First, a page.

A senior advisor at the Southern African Development Community (SADC) told me that African capitals buzzed with fearful anticipation that the United States and France would launch an assault on northern Mozambique to protect the assets of Total and ExxonMobil. ‘That is perhaps why they called the fighters ISIS-Mozambique’, he told me on the day that the Taliban entered Kabul. On 28 April, Mozambique’s President Filipe Nyusi met with Rwanda’s President Paul Kagame in Kigali to discuss al-Shabab. Ten days later, Rwandan officers arrived in Cabo Delgado on a reconnaissance mission, followed shortly afterwards by 1,000 Rwandan troops. The senior advisor says that the United States and Israel–which is close to Kagame–authorised the mission. Shortly afterwards, SADC sent a Mission in Mozambique (SAMIM) with troops from SADC countries (Botswana, Lesotho, and South Africa) along with troops from Angola and Tanzania. They have weakened al-Shabab’s hold on the cities of northern Mozambique.
Both SADC’s Stergomena Tax (whose tenure as executive secretary came to an end on 31 August) and South Africa’s Defence Minister Nosiviwe Mapisa-Nqakula complained of Rwanda’s unilateral decision to intervene. While both Rwanda and SAMIM are interventions of African states, the main institution of the continent–the African Union (AU)–has not deliberated on this at its Peace and Security Council (the AU’s chair, Moussa Faki Mahamat, did, however, welcome Rwanda’s intervention). Neither Mozambique, SADC, nor the AU have crafted a comprehensive plan regarding northern Mozambique; the country’s problems are rooted in its inequality, poverty, and corruption, intensified by the influence of French and U.S. transnational energy firms.
The Tricontinental: Institute for Social Research dossier on US-French military intervention on the African continent offers a framework to understand the role of US-French commercial interests. In June, France’s Emmanuel Macron said that he would withdraw half the French troops from Operation Barkhane in Mali; this kind of ‘withdrawal’ is part of Macron’s presidential campaign for the 2022 elections and not a real withdrawal. In fact, France’s real intervention is in the creation of platforms such as G-5 Sahel (a French-led military project that consists of Mali, Niger, Mauritania, Chad, and Burkina Faso), whose existence undermines the advancement of the African Union and of African sovereignty. Groups such as G-5 Sahel justify their existence by saying that they are fighting groups such as the Islamic State. They do not honestly state their objectives: to maintain control over key regions and countries of the continent and, in so doing, retain exclusive access to their mineral and natural resources.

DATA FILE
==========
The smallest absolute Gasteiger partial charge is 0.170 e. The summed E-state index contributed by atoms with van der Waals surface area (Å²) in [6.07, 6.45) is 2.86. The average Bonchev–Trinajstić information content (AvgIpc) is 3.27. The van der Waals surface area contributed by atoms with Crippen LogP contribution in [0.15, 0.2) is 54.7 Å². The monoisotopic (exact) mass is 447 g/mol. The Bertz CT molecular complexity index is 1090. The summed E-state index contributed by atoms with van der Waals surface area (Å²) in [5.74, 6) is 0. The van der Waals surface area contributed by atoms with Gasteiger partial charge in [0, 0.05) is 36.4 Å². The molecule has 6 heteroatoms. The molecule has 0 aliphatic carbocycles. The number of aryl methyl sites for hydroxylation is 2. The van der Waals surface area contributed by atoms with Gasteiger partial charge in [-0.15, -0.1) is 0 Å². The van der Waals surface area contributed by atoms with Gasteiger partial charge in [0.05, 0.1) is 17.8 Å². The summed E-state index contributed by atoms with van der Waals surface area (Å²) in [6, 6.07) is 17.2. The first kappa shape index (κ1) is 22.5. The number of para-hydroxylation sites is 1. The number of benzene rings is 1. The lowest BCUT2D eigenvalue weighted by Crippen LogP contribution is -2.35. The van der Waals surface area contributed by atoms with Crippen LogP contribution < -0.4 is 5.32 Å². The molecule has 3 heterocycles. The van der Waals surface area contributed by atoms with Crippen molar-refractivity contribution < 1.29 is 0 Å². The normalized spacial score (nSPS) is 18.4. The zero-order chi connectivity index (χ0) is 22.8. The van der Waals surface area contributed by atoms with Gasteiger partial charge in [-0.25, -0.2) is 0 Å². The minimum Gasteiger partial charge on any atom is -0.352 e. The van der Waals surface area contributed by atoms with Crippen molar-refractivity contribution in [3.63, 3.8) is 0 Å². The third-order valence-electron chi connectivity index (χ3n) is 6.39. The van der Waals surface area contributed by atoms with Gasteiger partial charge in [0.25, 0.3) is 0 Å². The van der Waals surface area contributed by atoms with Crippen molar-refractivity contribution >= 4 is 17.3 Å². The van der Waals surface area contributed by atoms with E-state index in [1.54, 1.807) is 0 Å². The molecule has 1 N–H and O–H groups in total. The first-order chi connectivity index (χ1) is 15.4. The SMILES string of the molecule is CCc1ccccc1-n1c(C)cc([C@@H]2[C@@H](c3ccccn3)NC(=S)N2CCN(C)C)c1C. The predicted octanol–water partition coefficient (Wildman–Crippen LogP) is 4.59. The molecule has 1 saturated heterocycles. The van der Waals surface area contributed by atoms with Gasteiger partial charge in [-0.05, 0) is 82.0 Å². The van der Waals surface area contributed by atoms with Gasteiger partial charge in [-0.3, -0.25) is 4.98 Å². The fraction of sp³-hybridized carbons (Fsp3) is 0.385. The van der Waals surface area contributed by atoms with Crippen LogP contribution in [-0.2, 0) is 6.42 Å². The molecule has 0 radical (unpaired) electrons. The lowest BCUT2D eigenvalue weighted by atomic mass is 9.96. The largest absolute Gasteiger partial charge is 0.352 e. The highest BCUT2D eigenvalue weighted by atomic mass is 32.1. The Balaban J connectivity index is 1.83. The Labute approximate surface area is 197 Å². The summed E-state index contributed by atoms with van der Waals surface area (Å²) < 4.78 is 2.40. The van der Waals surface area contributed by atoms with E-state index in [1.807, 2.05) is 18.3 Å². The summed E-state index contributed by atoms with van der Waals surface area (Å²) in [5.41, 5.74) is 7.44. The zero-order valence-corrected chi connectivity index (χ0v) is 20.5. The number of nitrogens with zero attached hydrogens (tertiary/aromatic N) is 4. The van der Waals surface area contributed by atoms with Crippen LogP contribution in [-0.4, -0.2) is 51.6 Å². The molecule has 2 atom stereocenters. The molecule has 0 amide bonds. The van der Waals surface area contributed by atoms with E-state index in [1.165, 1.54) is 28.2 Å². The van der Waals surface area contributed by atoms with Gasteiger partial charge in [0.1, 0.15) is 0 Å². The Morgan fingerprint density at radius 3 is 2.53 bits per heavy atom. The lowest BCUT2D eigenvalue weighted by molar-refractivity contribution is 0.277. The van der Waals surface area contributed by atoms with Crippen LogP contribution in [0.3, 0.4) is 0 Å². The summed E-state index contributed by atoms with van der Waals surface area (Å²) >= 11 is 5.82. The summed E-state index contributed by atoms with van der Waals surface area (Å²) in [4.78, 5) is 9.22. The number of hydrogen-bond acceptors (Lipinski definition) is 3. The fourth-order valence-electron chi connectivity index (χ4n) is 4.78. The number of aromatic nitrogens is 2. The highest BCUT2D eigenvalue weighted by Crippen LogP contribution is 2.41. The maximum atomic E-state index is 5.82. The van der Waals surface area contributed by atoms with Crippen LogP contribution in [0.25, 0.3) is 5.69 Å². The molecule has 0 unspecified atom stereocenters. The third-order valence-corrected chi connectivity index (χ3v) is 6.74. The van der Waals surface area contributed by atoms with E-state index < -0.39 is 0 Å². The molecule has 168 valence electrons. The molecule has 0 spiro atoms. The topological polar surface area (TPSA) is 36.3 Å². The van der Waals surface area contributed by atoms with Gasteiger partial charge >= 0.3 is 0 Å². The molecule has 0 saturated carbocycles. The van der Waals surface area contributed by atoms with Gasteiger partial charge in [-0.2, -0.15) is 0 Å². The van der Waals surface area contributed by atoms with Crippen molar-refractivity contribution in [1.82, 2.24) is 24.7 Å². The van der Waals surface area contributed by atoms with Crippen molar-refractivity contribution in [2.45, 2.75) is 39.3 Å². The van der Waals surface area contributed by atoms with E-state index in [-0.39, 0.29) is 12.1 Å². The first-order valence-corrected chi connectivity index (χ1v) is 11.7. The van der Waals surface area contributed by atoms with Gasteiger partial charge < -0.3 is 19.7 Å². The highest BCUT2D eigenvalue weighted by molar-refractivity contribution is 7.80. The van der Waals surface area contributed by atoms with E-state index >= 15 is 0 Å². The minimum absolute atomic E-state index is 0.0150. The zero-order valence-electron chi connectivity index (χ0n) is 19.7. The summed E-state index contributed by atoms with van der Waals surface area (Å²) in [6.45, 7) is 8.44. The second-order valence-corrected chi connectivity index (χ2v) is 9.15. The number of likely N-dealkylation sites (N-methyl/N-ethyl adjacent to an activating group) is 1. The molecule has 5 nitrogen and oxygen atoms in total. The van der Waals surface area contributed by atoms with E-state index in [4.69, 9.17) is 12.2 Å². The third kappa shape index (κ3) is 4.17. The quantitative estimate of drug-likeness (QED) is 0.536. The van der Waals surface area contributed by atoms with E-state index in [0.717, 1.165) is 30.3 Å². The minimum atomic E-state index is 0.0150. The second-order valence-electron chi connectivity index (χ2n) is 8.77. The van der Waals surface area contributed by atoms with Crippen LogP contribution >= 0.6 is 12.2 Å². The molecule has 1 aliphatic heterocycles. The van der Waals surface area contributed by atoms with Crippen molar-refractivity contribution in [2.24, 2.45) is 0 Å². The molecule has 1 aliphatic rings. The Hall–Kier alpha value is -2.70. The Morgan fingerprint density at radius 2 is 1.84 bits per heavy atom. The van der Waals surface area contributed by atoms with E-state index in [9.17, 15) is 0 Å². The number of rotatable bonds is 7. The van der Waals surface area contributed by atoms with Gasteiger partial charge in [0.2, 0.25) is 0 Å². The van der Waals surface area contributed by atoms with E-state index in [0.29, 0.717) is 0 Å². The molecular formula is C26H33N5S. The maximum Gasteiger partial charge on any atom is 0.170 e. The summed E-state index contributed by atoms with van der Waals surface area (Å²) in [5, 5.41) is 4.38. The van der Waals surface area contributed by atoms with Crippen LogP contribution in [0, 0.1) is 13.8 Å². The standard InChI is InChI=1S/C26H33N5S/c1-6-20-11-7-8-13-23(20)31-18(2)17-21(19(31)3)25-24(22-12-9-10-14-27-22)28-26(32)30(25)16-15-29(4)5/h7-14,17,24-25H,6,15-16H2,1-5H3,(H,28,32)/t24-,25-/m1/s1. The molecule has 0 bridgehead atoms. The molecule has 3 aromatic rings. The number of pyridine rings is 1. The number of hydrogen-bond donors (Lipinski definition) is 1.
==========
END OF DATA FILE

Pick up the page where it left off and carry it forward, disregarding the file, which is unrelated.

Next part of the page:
The UN is correct in its July report that the expansion of the Islamic State in Africa is a ‘striking development’. But even more striking are the underlying problems: the control and theft of resources and the attendant social problems produced by this theft, namely the great distress experienced by the people of Africa. For example, half of the population of the Central African Republic (CAR) struggle with hunger; the entry of Rwandan troops into the country in 2019 is hardly the solution to the crisis. In Afghanistan, just like CAR, half the population lives in poverty and a third are food insecure, while two thirds lack access to electricity.
In Mozambique, meanwhile, it is estimated that 80% of the population cannot afford an adequate diet, while 2.9 million people face high levels of acute food insecurity. The real security problems are food insecurity and the humiliations of poverty, which produce all kinds of unrest – including al-Shabab.
Mozambique’s liberation in 1975 started in Cabo Delgado, which is now torn by the current conflict. That liberation war ran from 1962 and was led by the Mozambique Liberation Front (FRELIMO). A significant part of the liberation war was the war to decolonise culture, which produced Moçambicanidade, the sensibility of the new revolution. Noémia de Sousa was one of the great poets of Moçambicanidade, whose work was published in O Brado Africano (‘The African Roar’). Her words from 1958 dance through this newsletter: